The PIC microprocessor includes a serial data out (SDO) line 90 and a clock (CLK) line 92 that are connected to a light module 94, which is the first in a chain of light modules, including the next light module 59 and the last light module 96. There are a total of 27 light modules, one for each of the rods, like rods 42, 42, in light bank 49. As will soon be seen, each light module controls the light in a particular one of the rods to create a variety of lighting effects.
For a more detailed schematic of each of the light modules, attention is directed to
The data that is transferred into each light module, like light module 94, via DAI and CLK terminals, like DAI terminal 120 and CLK terminal 122 comprises 24 bits of data, 8 bits associated with each color. Each 8 bits modulates a pulse with signal on their associated enable line, like the blue enable line 112. As a result, each color can be selected with an intensity of between 0 and 255, with 0 being off and 255 being the most intense illumination possible.
Each of tri-color LED chips is positioned at the base of a corresponding one of the rods, like rods 46, 48, in light bank 49. In the present embodiment, the rods are made from Plexiglas polymer, which conducts light into a light channel surrounded with a frosted edge. The result is a rod that glows with selected colors and intensities.
In operation, a number of pre-programmed lighting modes are stored in a memory associated with PIC microprocessor 78. These include:
The value of the byte provided in the BLUETORED mode is related to the likelihood of initiating the secondary game. As described above this could be an indication of the probability of winning the bonus award. In addition to driving the rods, signals from light display controller 76 also control the display of meter 50 and the display of rod images 52. As a result, coordinated graphical representations of win probability are provided in a variety of ways.
Turning now to
In the event that no further credits are wagered during Available mode, the lighting mode is set to Attract mode (PURE_SWEEP) until additional credits are wagered.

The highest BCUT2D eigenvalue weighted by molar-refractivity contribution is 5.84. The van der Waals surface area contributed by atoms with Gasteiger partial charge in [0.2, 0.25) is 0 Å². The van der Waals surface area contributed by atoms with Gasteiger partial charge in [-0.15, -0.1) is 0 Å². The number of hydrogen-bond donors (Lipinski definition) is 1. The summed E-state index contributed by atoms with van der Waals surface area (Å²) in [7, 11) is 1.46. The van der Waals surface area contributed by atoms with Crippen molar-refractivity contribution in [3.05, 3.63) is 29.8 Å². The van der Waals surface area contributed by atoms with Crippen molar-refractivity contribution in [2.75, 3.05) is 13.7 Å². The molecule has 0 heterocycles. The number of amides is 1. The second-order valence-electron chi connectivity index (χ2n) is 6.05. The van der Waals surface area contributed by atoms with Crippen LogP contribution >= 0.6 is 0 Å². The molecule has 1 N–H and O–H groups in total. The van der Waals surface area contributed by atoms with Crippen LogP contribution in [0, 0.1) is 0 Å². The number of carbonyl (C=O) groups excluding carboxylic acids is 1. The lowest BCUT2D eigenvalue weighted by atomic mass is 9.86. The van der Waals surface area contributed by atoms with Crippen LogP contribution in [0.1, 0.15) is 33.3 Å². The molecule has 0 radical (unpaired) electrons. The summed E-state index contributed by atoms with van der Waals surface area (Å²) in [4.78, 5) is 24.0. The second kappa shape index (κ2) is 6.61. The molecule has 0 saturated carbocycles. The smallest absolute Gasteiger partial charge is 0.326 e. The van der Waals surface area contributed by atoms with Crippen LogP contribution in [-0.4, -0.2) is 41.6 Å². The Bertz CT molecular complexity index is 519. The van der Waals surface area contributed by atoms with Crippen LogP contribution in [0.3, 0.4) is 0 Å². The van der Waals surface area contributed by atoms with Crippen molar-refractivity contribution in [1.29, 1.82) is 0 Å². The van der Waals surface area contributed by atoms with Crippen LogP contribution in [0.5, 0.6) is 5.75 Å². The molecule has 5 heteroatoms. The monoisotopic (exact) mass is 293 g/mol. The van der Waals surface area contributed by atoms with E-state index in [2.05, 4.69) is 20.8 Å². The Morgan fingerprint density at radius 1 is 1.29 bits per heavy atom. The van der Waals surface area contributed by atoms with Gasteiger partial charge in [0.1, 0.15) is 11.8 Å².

After each maximum bet, the process depicted in
In celebration mode, the game is programmed with celebratory audio and lighting effects. It waits for the player to press the maximum credit button, which initiates the wheel spin in this mode. Alternatively, the game could be programmed to wait a predetermined length of time for the player to press the button and then automatically enter wheel spin mode if the button has not been pressed by when the predetermined time lapsed.
Either way, wheel spin mode is entered when processor 68 instructs wheel controller 74 to spin the wheel. When the wheel spin is complete, the credits won by the player, which are indicated on the wheel segment aligned with pointer 44, are applied to the credit meter, and the process of
I have described above specific implementations of my invention only as examples of how implementation may be accomplished. It will be clear to one of skill in the art that my invention may be embodied in the manner described or in a range of other expressions.
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|22 Abr 2013||AS||Assignment|
Owner name: PATENT INVESTMENT & LICENSING COMPANY, NEVADA
Free format text: ASSIGNMENT OF ASSIGNORS INTEREST;ASSIGNOR:ACRES, JOHN F.;REEL/FRAME:030261/0173
Effective date: 20090219